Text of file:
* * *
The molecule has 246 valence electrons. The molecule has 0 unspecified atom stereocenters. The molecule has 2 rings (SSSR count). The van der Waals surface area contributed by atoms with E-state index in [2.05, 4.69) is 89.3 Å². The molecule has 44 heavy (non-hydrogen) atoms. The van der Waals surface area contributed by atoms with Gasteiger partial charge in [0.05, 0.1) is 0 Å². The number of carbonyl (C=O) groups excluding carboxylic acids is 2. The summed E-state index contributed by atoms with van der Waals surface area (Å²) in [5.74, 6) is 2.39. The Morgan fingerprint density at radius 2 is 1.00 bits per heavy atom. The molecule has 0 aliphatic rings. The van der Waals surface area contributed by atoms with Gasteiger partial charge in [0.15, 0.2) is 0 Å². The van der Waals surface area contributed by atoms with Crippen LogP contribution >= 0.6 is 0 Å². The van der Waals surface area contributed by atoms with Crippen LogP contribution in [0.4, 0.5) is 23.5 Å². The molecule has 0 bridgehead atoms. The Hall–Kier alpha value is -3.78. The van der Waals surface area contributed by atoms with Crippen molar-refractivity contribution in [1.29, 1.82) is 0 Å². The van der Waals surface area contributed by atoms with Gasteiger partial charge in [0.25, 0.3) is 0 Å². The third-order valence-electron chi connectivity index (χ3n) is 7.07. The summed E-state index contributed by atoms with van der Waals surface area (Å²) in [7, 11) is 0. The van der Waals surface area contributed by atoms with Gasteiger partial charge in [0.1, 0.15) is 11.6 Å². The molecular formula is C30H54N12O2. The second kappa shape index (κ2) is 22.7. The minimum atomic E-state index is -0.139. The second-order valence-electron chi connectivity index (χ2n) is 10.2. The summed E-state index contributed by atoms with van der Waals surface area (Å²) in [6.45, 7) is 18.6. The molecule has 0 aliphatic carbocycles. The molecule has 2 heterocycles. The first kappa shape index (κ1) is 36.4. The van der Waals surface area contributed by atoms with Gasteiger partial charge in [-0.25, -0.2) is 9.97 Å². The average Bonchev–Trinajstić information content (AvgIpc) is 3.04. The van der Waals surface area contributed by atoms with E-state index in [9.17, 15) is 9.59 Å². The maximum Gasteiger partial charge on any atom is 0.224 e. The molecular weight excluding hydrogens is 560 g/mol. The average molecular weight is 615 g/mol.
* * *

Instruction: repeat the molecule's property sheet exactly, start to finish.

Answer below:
The molecule has 246 valence electrons. The molecule has 0 unspecified atom stereocenters. The molecule has 2 rings (SSSR count). The van der Waals surface area contributed by atoms with E-state index in [2.05, 4.69) is 89.3 Å². The molecule has 44 heavy (non-hydrogen) atoms. The van der Waals surface area contributed by atoms with Gasteiger partial charge in [0.05, 0.1) is 0 Å². The number of carbonyl (C=O) groups excluding carboxylic acids is 2. The summed E-state index contributed by atoms with van der Waals surface area (Å²) in [5.74, 6) is 2.39. The Morgan fingerprint density at radius 2 is 1.00 bits per heavy atom. The molecule has 0 aliphatic rings. The van der Waals surface area contributed by atoms with Gasteiger partial charge in [0.15, 0.2) is 0 Å². The van der Waals surface area contributed by atoms with Crippen LogP contribution >= 0.6 is 0 Å². The van der Waals surface area contributed by atoms with Crippen LogP contribution in [0.4, 0.5) is 23.5 Å². The molecule has 0 bridgehead atoms. The Hall–Kier alpha value is -3.78. The van der Waals surface area contributed by atoms with Crippen molar-refractivity contribution in [1.29, 1.82) is 0 Å². The van der Waals surface area contributed by atoms with Gasteiger partial charge in [0.25, 0.3) is 0 Å². The third-order valence-electron chi connectivity index (χ3n) is 7.07. The summed E-state index contributed by atoms with van der Waals surface area (Å²) in [7, 11) is 0. The van der Waals surface area contributed by atoms with Gasteiger partial charge in [0.1, 0.15) is 11.6 Å². The molecular formula is C30H54N12O2. The second kappa shape index (κ2) is 22.7. The minimum atomic E-state index is -0.139. The second-order valence-electron chi connectivity index (χ2n) is 10.2. The summed E-state index contributed by atoms with van der Waals surface area (Å²) in [6.45, 7) is 18.6. The molecule has 0 aliphatic carbocycles. The molecule has 2 heterocycles. The first kappa shape index (κ1) is 36.4. The van der Waals surface area contributed by atoms with Gasteiger partial charge in [-0.25, -0.2) is 9.97 Å². The average Bonchev–Trinajstić information content (AvgIpc) is 3.04. The van der Waals surface area contributed by atoms with E-state index in [9.17, 15) is 9.59 Å². The maximum Gasteiger partial charge on any atom is 0.224 e. The molecular weight excluding hydrogens is 560 g/mol. The average molecular weight is 615 g/mol.